Honors Intro – Alvand Azimi

Alvand Azimi is currently studying for his Honors degree in the field of Agricultural Science, focusing on Soil Science at Lincoln University.

“I was born in New Zealand but do not come from a farming background, I have worked on various farms since 2013. My knowledge of New Zealand farming is broad and I am majoring in pedology, with minors in agronomy and animal science. I am currently working on my disertation, where I am assessing controlled release of nitrogen (N) fertilizer (Smartfert) from Bruce Smith at (Eko360 ltd). I have completed 10 weeks of summer work on sheep and beef, dairy and deer farms, with labour contributions to other farms whilst completing my academic career.

I am also working on another project, where I am quantifying the N absorption capacity of wood chips from multiple tree species. This research aims to use carbonaceous substrates as an alternative to engineered standoff pads, by using waste wood products to collect cattle bio-solids.”

Summer Research

‘Nitrogen loss from excreta can be controlled to an extent by using stand-off pads surfaced with wood materials. Most types of wood materials are suitable to be used as a stand-off base (DairyNZ, 2017). The most abundant being derived from radiata pine tree (Pinus radiata), which has been introduced for timber in New Zealand, where it is the most common tree (Knowles et al, 2010). Some hardwood sawdust produce splinters, which can damage cattle teats and skin making it unfavorable (DairyNZ, 2017). Most cows will lie down sooner on softer surfaces compared to harder surfaces and are reluctant to lie down on wet surfaces. Woodchip surfaces are the best for standoff surface material, largely due to softness and high moisture absorbance. Dairy NZ (2017) recommends to apply 40-50cm layer of woodchips over the standoff surface. The effectiveness of woodchips to absorb water and solute is little understood. Therefore an experiment was conducted to identify absorption of water applied onto woodchips, by measuring leached drained from woodchips.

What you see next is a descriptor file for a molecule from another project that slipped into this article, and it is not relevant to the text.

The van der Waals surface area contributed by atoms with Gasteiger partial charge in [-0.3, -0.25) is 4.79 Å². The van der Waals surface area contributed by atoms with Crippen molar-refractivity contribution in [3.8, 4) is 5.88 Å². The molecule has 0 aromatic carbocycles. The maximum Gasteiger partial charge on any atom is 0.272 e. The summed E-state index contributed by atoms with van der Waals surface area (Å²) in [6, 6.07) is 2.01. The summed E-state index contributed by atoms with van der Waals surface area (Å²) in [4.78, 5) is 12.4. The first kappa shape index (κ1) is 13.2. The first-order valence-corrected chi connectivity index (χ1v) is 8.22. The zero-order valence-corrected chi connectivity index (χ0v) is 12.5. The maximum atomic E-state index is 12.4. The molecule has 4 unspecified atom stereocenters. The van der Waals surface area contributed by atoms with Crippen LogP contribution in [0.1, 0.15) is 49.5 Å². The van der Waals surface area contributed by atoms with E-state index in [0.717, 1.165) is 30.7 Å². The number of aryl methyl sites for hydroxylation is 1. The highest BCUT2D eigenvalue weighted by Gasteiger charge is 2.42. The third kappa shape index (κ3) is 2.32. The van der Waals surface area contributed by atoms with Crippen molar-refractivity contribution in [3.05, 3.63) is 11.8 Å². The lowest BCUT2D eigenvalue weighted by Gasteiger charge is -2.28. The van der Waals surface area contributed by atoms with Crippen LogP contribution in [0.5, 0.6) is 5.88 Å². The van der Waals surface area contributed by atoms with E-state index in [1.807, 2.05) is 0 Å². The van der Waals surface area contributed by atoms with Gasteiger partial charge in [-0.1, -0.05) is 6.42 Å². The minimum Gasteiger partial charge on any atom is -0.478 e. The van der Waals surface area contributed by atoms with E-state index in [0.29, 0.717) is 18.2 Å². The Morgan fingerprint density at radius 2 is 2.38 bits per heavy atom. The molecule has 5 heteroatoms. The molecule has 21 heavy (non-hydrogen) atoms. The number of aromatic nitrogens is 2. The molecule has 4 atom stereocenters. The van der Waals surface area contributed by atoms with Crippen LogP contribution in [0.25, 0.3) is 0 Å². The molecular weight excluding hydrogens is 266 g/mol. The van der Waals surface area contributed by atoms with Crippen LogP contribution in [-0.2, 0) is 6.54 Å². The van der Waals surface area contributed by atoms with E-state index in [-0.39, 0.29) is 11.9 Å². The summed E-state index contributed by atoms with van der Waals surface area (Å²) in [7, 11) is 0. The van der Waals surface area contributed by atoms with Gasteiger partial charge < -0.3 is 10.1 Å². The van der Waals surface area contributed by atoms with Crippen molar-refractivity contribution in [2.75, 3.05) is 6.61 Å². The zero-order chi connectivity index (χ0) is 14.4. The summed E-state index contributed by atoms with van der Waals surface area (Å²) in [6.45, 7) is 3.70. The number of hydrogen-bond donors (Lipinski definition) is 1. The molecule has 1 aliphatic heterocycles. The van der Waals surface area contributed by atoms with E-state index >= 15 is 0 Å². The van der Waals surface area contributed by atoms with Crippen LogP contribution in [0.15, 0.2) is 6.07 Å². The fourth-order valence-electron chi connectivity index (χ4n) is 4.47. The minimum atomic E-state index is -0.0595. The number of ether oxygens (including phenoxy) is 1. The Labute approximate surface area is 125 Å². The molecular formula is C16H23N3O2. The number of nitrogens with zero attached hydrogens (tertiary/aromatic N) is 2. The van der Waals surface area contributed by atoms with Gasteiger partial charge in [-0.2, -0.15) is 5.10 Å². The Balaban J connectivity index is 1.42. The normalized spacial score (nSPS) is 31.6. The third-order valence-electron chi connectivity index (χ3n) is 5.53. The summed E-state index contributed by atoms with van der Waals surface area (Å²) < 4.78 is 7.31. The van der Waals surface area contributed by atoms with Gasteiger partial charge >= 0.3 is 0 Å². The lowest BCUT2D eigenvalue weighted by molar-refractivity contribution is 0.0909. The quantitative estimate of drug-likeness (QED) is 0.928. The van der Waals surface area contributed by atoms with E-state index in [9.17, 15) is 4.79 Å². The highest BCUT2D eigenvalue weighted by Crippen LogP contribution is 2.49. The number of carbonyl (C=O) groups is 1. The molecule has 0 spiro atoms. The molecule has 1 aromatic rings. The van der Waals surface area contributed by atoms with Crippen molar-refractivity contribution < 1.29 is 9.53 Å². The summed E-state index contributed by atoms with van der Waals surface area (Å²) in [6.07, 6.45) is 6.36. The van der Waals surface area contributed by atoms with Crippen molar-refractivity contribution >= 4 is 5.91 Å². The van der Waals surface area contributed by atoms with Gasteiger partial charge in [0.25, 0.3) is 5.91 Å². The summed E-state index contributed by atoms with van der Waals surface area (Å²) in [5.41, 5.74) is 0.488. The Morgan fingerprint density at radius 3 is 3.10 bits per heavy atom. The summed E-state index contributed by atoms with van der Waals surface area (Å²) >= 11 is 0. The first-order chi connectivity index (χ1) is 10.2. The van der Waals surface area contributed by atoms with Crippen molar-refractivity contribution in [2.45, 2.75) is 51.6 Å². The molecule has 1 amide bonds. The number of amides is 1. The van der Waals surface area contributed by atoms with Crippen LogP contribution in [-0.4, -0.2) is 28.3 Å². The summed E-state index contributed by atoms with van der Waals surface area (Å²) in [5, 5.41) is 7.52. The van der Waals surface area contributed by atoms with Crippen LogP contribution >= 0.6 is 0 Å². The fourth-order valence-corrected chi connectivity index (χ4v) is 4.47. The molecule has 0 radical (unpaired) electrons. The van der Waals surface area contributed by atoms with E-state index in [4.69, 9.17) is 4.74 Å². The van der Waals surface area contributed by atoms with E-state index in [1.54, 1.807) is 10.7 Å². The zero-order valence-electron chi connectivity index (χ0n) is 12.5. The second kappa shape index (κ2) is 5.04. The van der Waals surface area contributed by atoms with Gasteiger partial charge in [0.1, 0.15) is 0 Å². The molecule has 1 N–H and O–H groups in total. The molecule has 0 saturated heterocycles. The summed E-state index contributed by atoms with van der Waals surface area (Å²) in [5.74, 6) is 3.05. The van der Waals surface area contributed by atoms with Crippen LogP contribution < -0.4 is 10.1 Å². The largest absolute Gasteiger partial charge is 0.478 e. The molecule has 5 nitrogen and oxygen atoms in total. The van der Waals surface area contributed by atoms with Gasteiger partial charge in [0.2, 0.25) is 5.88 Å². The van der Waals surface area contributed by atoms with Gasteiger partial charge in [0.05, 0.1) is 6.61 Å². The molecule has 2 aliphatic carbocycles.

The objectives of this research project was to set up a uniform experiment to determine the saturation point and drainage of dried woodchips. The effectiveness of woodchips to absorb water and solute is little understood. Therefore a uniform experiment was conducted using woodchips which were chipped from pine (Pinus. Radiata), willow (Salix. Caprea & Matsudana) and poplar (Populus. Euramericana & Deltoides). All chips were packed into columns exactly at 40cm (4760g) on top of a 10cm (5450g) soil layer. The control were columns without woodchips. Once the experiment was prepared, water was applied as a burst application 500ml/hr/column for 5hrs, afterwards applications changed to two 250ml/hr applications per day. Results from the 5 hour burst applications at 500ml exceeded the infiltration capacity of the 10cm soil layer, this was identified by a ponding effect in the control, hence applications were adjusted to two 250ml/day. The water holding capacity of woodchip treatments was greater than the control.’

Published by

Sephrah

I am a Soil Science PhD student at Lincoln University, New Zealand.

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